That time California Sold Bonds to Pay for Indian Genocide by White Militia groups by Calling them “Expeditions”

Calling massacres of scores of California Indian tribes by self-organized white militia groups “expeditions,” the state legislature figured that the U.S. federal government would eventually pay for rifles, food, wages and other expenses for the men of these deadly campaigns, going as far as to print bonds with George Washington’s portrait on them before officials in Washington D.C. even approved of the operations. Nevertheless, they figured right.

According to Indian-American historian Benjamin Madley: “On May 3, 1852–less than fifteen months after raising $500,000 for ranger militia expeditions against Indians–legislators passed a new $600,000 bond ‘for the payment of the expenses of the Mariposa, Second El Dorado, Utah, Los Angeles, Clear Lake, Klamath, and Trinity, and Monterey Expeditions against the Indians.‘” Madley adds, “The bond issue lured may Californians into financially supporting the [state] killing machine.”

J.T.

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American

American Removal begins with a language.

It starts with Indians as “uncivilized,” “savages.”

It expands with Black bodies deemed as “niggers” and “3/5ths.”

It proliferates with “providence” but only for Aryan destiny, “by the millions.”

American Removal embraces its robes with an “Indian Removal Act,”

Followed by a war on “Dirty Mexicans,”

Followed by a “Chinese Exclusion Act,”

Followed by Filipinos as “niggers.”

Then “Japs Keep Moving.”

American Removal tests its first PSAs with “public enemies,” “hobos, tramps, and vagrants,” but ultimately settles for Black & Brown youth as “gangs.”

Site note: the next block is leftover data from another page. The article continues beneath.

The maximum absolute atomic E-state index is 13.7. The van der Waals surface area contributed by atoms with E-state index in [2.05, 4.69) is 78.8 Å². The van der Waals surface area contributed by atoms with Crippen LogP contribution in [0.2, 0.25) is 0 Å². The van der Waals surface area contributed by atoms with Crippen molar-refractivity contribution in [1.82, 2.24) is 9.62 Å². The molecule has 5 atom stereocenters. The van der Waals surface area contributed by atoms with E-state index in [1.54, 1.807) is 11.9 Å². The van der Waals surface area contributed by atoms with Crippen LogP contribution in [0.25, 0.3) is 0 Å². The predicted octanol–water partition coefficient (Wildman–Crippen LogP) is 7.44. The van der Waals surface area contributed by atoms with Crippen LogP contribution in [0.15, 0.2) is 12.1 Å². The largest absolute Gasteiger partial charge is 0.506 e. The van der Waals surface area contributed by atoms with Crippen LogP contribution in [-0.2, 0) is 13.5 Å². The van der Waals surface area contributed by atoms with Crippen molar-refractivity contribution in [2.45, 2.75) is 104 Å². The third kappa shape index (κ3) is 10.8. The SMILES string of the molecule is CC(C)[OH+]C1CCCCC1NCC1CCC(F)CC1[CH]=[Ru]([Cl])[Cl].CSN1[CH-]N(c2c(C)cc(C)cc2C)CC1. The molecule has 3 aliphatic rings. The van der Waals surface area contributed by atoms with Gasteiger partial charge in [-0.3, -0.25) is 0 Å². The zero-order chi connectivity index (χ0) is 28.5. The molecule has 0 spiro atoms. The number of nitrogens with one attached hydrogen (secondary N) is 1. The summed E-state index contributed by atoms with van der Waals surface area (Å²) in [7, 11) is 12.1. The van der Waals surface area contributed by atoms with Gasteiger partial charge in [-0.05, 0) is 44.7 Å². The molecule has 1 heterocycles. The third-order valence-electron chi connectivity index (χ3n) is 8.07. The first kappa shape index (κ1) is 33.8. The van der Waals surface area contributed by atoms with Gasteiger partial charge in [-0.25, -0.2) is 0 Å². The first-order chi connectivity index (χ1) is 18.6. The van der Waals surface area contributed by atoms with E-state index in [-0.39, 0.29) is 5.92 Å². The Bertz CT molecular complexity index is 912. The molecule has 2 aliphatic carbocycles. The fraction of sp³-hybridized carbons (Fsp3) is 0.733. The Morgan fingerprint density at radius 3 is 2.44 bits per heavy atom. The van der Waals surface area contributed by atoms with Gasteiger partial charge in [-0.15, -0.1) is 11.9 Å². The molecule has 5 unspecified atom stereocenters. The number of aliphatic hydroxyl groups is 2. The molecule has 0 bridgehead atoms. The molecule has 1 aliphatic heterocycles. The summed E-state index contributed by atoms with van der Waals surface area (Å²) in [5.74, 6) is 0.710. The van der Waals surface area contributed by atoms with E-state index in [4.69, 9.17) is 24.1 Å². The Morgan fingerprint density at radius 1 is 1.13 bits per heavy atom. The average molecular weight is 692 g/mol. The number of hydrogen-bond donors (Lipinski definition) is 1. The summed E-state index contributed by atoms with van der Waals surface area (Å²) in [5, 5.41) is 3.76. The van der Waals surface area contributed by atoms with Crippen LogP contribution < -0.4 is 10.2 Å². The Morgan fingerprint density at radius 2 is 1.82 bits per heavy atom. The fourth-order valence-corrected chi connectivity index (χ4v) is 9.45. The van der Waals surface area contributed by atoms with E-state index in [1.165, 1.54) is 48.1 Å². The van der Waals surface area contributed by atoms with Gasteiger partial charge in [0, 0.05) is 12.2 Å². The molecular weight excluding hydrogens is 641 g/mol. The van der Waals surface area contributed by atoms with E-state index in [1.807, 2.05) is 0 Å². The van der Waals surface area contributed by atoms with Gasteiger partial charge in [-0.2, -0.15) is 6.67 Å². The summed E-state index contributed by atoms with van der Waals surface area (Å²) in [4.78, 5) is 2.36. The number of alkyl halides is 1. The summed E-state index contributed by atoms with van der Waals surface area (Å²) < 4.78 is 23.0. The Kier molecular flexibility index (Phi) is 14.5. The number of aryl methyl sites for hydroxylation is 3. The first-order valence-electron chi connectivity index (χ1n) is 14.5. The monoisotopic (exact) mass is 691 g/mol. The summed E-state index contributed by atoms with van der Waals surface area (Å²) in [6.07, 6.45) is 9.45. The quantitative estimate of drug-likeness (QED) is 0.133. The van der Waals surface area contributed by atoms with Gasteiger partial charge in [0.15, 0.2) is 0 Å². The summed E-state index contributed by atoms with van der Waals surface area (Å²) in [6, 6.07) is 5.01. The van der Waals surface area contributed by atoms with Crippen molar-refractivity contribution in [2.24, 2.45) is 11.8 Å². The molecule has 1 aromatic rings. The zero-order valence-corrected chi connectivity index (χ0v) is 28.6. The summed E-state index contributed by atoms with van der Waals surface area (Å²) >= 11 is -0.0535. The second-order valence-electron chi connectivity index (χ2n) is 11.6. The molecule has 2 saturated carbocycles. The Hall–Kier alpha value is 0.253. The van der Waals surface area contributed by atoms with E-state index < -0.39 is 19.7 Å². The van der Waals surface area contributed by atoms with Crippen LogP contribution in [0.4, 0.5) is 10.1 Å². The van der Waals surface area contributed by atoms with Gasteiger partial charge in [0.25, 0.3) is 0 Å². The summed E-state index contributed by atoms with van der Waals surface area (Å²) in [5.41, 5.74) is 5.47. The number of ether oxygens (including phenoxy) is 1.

It then sows its modern seeds with a “red line.”

Red line maps delineate our colors, separating “undesirables” and “subversive racial elements” from “homogeneous,” “single-family [white] homes.”

Until a war to end all wars. Two atom bombs dropped on “Japs,” but none on German nazis or Italian fascists.

After the war, American Removal grows to include “Un-American,” “Black radicals,” and “communist hippies” into its lexicon.

Once these begin to ring hollow, it reinvigorates itself: “[Black] drugs and gangs,” “[Black] welfare queens,” [Latinx and Asian] immigrant “invasion.”

Then national publication on a generation of new [Black] “super-predators.”

American Removal then sanctifies itself, calling on “[white] property owners” to “revolt.”

Followed by calls to “Save Our State,”

Followed by “English (Only) For Our Children.”

At the dawn of the twenty-first century, American Removal finds still new life-blood: Global war on Muslims as “terrorists,” “extremists,” then once again “radical.”

A generation later, it relishes in “good people on both sides,” “shit-hole countries,” and “stand back and stand by.”

But when you ask about a million bodies burned by drones in the Global South since 2001,

Or when you ask about civil uniforms shooting down Black men, women and children,

When you ask about the forced sterilization of incarcerated Latina women in private detention centers,

Or when you ask about the gentrification of our neighborhoods, a city’s homeless “clean-ups” as new police patrol new hotels around the corners,

When you ask American Removal if it may dignify these acts with so much as an acknowledgement,

That’s when all you get is silence.

American Removal concludes with a silence.

J.T.